Bungee jumping suppresses innate immunity - a new finding

Bungee jumping may give pleasure, but may also affect the immune system. A new study shows that innate immune response is suppressed following bungee jumping. Stress has been known to be a known risk factor for infection and autoimmunity (Autoimmunity is a condition in which one's immune system recognizes own tissues as foreign and mount an immune response- examples: type I diabetes, myasthenia gravis).

Stress presumably interacts with immunity due to the release of stress hormones such as catecholamines and cortisol. The authors used bungee jumping, a novel human model of acute stress, to test whether acute stress induced release of stress hormones and cause an immune suppressive phenotype.

The study was published in the scholarly journal Molecular Medicine by Tom van der Poll and colleagues at the University of Amsterdam, The Netherlands. According to the authors high-altitude jumping seems almost universally to be associated with substantial induction of flight/fright responses. This was supported by recent studies that showed increased fear, dizziness and body sway in all participants during height exposure, indicating that exposure to substantial heights induces a universal stress response.

 


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The authors subjected male healthy volunteers, who never before bungee jumped, to a bungee jump from an altitude of sixty meters. Twenty volunteers were included in the study; half of this group was pre-treated for three days with the beta receptor blocking agent propranolol. Beta receptors are targets of catecholamines- fight-or-flight hormones released by adrenal glands. Blood was drawn 2 hours before, right before, immediately after and 2 hours after the jump. They found that pre-treatment of volunteers with propranolol abolished the effects of jumping on coagulation and endothelial activation but left the inhibitory effects on innate immune function intact.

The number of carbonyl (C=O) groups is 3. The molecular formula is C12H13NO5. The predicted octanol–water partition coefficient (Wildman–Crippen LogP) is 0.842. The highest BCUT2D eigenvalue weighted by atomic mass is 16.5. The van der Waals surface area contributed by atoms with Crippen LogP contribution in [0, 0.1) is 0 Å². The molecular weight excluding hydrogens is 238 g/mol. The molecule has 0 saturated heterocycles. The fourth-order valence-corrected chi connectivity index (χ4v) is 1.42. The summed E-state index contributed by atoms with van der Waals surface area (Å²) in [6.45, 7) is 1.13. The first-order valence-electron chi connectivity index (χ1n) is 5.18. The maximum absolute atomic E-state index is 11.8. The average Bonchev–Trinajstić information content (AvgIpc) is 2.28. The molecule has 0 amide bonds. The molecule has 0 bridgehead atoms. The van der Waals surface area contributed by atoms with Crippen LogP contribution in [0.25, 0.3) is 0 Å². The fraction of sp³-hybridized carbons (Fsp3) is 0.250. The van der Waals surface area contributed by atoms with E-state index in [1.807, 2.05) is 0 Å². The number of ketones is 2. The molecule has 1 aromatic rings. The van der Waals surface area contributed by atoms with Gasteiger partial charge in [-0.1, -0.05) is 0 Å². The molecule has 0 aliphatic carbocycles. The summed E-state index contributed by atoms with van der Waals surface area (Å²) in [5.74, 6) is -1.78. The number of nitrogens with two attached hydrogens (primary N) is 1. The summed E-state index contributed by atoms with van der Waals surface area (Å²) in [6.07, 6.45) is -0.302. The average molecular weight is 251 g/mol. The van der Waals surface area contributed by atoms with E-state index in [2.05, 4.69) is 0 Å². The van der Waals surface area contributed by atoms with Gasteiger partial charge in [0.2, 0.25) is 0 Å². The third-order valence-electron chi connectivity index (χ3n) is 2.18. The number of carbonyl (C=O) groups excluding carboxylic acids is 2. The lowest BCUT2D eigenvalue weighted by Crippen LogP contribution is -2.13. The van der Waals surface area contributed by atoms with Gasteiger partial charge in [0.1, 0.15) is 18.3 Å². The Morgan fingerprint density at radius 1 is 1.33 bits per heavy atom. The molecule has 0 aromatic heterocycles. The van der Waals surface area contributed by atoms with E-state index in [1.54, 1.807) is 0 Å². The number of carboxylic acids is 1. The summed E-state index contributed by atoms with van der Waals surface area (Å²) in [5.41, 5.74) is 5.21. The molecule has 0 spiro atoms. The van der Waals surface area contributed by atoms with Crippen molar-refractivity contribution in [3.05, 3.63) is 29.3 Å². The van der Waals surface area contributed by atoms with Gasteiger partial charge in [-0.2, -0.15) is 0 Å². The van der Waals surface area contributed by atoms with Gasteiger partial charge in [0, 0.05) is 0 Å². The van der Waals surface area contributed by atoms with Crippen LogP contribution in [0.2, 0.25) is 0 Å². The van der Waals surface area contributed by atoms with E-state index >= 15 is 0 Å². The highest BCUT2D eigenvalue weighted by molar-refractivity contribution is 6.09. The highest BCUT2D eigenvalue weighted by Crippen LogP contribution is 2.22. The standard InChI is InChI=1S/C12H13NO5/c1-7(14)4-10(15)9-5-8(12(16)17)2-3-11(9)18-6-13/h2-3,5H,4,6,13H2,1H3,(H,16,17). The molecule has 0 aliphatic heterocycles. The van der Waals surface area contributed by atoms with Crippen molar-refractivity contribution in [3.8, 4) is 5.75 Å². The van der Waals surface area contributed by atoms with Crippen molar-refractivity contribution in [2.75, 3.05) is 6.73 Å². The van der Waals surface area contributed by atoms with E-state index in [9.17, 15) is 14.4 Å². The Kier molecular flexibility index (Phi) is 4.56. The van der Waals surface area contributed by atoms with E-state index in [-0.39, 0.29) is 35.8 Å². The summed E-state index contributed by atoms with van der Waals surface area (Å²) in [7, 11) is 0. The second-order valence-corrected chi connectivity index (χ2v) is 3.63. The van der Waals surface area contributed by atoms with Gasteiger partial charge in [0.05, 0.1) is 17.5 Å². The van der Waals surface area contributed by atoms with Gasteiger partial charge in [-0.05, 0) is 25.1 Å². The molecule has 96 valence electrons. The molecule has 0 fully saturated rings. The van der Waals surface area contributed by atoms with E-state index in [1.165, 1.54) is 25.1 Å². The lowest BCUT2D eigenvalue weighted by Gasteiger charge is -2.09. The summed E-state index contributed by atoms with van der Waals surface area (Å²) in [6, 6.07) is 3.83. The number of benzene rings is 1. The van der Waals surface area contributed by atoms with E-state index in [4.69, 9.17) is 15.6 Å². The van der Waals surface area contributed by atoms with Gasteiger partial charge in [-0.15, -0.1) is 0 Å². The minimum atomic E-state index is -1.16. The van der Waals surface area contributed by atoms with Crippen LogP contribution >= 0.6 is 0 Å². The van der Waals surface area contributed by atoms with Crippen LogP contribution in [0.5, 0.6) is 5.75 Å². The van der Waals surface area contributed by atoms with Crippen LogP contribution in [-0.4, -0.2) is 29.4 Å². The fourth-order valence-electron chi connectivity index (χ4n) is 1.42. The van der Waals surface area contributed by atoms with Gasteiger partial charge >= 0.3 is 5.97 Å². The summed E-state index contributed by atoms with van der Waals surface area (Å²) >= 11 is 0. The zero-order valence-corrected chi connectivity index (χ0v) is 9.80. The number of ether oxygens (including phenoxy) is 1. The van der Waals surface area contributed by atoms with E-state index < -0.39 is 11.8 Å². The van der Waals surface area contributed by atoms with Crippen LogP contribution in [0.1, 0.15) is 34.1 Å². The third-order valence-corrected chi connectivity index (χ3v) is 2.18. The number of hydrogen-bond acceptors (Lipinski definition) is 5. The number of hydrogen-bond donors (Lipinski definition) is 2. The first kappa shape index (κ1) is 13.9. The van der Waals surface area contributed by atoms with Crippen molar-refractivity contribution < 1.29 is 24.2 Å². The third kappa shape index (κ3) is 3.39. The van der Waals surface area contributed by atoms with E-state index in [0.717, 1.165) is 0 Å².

The authors suggest that their results may have importance for linking stress to the risk of infection as well as autoimmunity. However, when they say "stress in humans is associated with higher vulnerability to infection as well as the development of autoimmune disorders like allergy or inflammatory bowel disease", categorizing allergy as an autoimmune disorder might not have been appropriate.

In this interesting study, the authors concluded that bungee jumping leads to a catecholamine independent immune suppressive phenotype.

Source: David J. van Westerloo1, Goda Choi, Ester C. Lowenberg, Jasper Truijen, Alex F. de Vos, Erik Endert, Joost C.M. Meijers, Lu Zhou, Manuel P.F.L. Pereira, Karla C.S. Queiroz, Sander H. Diks, Marcel Levi, Maikel P. Peppelenbosch and Tom van der Poll .
Acute stress elicited by bungee jumping suppresses human innate immunity. Molecular Medicine Dec 2010 (pre-print). Pubmed Citation.